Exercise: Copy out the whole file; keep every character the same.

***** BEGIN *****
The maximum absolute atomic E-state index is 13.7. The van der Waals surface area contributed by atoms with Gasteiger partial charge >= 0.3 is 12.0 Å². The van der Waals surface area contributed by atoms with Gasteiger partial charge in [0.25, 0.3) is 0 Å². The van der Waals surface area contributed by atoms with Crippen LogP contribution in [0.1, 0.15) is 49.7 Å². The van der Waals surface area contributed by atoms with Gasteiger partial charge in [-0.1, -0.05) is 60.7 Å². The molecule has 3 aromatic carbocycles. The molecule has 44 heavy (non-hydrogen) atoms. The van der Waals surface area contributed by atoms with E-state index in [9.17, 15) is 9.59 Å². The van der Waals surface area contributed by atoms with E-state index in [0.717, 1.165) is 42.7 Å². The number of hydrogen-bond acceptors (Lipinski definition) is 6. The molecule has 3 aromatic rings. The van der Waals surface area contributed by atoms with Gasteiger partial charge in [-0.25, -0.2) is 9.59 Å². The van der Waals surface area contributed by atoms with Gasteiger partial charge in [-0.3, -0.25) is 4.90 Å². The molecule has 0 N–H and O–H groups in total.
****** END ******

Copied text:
The maximum absolute atomic E-state index is 13.7. The van der Waals surface area contributed by atoms with Gasteiger partial charge >= 0.3 is 12.0 Å². The van der Waals surface area contributed by atoms with Gasteiger partial charge in [0.25, 0.3) is 0 Å². The van der Waals surface area contributed by atoms with Crippen LogP contribution in [0.1, 0.15) is 49.7 Å². The van der Waals surface area contributed by atoms with Gasteiger partial charge in [-0.1, -0.05) is 60.7 Å². The molecule has 3 aromatic carbocycles. The molecule has 44 heavy (non-hydrogen) atoms. The van der Waals surface area contributed by atoms with E-state index in [9.17, 15) is 9.59 Å². The van der Waals surface area contributed by atoms with E-state index in [0.717, 1.165) is 42.7 Å². The number of hydrogen-bond acceptors (Lipinski definition) is 6. The molecule has 3 aromatic rings. The van der Waals surface area contributed by atoms with Gasteiger partial charge in [-0.25, -0.2) is 9.59 Å². The van der Waals surface area contributed by atoms with Gasteiger partial charge in [-0.3, -0.25) is 4.90 Å². The molecule has 0 N–H and O–H groups in total.